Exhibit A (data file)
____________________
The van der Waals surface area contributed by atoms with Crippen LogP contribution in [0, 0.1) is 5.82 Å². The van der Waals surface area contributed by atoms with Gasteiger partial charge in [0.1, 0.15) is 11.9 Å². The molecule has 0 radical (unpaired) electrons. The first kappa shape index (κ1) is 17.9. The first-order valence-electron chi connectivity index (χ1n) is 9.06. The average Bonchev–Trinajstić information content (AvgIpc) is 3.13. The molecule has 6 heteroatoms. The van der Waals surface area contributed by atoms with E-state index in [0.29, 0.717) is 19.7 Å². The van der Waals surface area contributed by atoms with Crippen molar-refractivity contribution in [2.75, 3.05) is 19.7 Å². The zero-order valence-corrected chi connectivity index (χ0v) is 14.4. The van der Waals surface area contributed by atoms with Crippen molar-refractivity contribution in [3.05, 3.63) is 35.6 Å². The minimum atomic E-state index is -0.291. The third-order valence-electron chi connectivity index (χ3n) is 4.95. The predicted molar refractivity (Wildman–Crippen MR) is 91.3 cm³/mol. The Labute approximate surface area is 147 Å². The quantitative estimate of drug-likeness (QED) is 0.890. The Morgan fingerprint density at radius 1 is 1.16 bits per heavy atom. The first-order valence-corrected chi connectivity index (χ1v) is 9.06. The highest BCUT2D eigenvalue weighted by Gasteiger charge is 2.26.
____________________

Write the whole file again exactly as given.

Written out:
The van der Waals surface area contributed by atoms with Crippen LogP contribution in [0, 0.1) is 5.82 Å². The van der Waals surface area contributed by atoms with Gasteiger partial charge in [0.1, 0.15) is 11.9 Å². The molecule has 0 radical (unpaired) electrons. The first kappa shape index (κ1) is 17.9. The first-order valence-electron chi connectivity index (χ1n) is 9.06. The average Bonchev–Trinajstić information content (AvgIpc) is 3.13. The molecule has 6 heteroatoms. The van der Waals surface area contributed by atoms with E-state index in [0.29, 0.717) is 19.7 Å². The van der Waals surface area contributed by atoms with Crippen molar-refractivity contribution in [2.75, 3.05) is 19.7 Å². The zero-order valence-corrected chi connectivity index (χ0v) is 14.4. The van der Waals surface area contributed by atoms with Crippen molar-refractivity contribution in [3.05, 3.63) is 35.6 Å². The minimum atomic E-state index is -0.291. The third-order valence-electron chi connectivity index (χ3n) is 4.95. The predicted molar refractivity (Wildman–Crippen MR) is 91.3 cm³/mol. The Labute approximate surface area is 147 Å². The quantitative estimate of drug-likeness (QED) is 0.890. The Morgan fingerprint density at radius 1 is 1.16 bits per heavy atom. The first-order valence-corrected chi connectivity index (χ1v) is 9.06. The highest BCUT2D eigenvalue weighted by Gasteiger charge is 2.26.